New Shakopee Pet Store Ordinance: Victory or Loss for Animals?
Minnesotans may remember the attention given to Shakopee’s Eagle Pet Center pet store when they were featured on the news because their animals were living in deplorable, yet supposedly legal conditions. The media attention sparked an outcry from the community and many local animal advocates who urged the Shakopee City council to adopt a new law that would prevent such rampant animal abuse by pet stores that sell live animals.
ARC has been protesting the Petland store in Shakopee for three years through our Minnesotans Exposing Petland campaign. We offered to provide ordinance language used by other cities which would have prevented these types of abuses. But the committee working on the ordinance wasn’t interested. Instead, they chose to include the owners of Petland in their discussions and allow them to help draft the new law, which allows them to continue with business as usual. Keith Streff, cruelty investigator for the Animal Humane Society (AHS) was also in on drafting the new law.
So nothing will actually change for animals bought and sold by Shakopee pet stores under the new law. Petland will still be able to buy from puppy mills and the only language about the humane treatment of animals in the new ordinance says that “All state laws governing cruelty to animals and humane treatment of animals shall be adhered to and all operations must enhance or maintain the health and welfare of all animals in the establishment.”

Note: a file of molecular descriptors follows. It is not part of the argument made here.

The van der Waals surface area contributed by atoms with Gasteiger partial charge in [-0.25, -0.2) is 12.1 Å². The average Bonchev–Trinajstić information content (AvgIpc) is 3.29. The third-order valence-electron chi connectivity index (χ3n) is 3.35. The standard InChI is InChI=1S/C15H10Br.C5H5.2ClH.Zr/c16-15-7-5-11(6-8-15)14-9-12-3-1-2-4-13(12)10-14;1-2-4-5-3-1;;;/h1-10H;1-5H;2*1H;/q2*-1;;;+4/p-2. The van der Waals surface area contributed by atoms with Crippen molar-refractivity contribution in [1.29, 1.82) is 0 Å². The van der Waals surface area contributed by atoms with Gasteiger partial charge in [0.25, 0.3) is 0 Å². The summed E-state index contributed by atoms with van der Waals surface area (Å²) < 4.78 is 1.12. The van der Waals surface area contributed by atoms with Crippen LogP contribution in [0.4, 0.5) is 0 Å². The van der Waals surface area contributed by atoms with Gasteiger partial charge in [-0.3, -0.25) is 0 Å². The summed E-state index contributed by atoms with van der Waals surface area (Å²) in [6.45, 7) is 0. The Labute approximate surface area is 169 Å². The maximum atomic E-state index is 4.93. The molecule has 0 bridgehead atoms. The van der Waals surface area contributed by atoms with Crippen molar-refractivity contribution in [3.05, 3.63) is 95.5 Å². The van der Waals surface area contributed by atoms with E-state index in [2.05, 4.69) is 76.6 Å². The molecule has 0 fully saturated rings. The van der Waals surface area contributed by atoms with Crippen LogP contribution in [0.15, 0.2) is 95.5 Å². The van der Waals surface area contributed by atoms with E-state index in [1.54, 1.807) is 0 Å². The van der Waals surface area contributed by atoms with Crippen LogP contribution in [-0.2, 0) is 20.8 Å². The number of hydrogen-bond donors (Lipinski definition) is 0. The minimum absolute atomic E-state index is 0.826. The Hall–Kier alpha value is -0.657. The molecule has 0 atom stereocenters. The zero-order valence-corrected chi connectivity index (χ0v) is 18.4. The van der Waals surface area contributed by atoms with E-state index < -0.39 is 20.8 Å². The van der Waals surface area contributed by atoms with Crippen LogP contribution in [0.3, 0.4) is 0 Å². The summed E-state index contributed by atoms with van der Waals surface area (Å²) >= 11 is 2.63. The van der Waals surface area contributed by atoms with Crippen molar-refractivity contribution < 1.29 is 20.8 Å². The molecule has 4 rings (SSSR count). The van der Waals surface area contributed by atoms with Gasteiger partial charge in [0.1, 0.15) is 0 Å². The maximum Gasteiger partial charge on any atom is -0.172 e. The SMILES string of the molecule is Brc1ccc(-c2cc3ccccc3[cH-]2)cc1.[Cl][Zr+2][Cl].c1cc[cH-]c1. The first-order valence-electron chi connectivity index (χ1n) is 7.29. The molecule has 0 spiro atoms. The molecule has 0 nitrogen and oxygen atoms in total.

See the picture of the emaciated boxer pup accompanying this article. This pup was for sale in the summer of 2012 at the Shakopee Petland store. He came from Top Watch in Iowa, which according to the Humane Society of the United States, is one of the top 5 puppy mills in the country with 250 adult dogs and 121 puppies at one point in 2011. This puppy had only gained 4 lbs. in 5 weeks. A cruelty investigator from AHS responded to a complaint about the pup’s condition, told the store to put the pup on higher fat food, let him eat at will, and get him vet checked. When asked whether Petland was following through on the recommendations the investigator did not know, was not interested in going back to make sure the pup had been vet checked, and recommended contacting Petland directly for this information.
This is why the Animal Rights Coalition does not favor a regulationist approach to animal abuse. The new law is being celebrated by many as a victory for animals, when in fact it was a transparent attempt to placate those upset by the conditions at Eagle Pet Center by doing the absolute minimum needed to satisfy them and get them to go away. Eagle Pet Center closed its doors before the new ordinance was enacted, and as a result of the new law, nothing will actually change for animals bought and sold by Shakopee pet stores. Yet the impression left with the public is that “the problem” has been resolved.
ARC is a leader in the national campaign against Petland to get them to change their business model. But while most other groups focus exclusively on the puppy mill connection to Petland stores, we expand the conversation to include issues such as the problems inherent with viewing animals as products or inventory to be bought and sold, the direct relationship between the breeding of animals for sale and the numbers of homeless animals killed in shelters every year, and the impact of regarding animals with “papers” as more socially valuable than animals without a certificate. We encourage people to shop at pet supply stores that do not sell live animals as opposed to redirecting them to other big chain pet stores, because any time we shop at stores that sell live animals to anyone who is willing to pay the asking price, without background or reference checks, we are supporting a business that directly contributes to the killing of healthy animals in shelters.
This sad story is a good reminder to be critical when assessing anything presented as a “victory” for animals. Often these victories are not actually for animals, but for the benefit of people or companies trying to look good to animal lovers.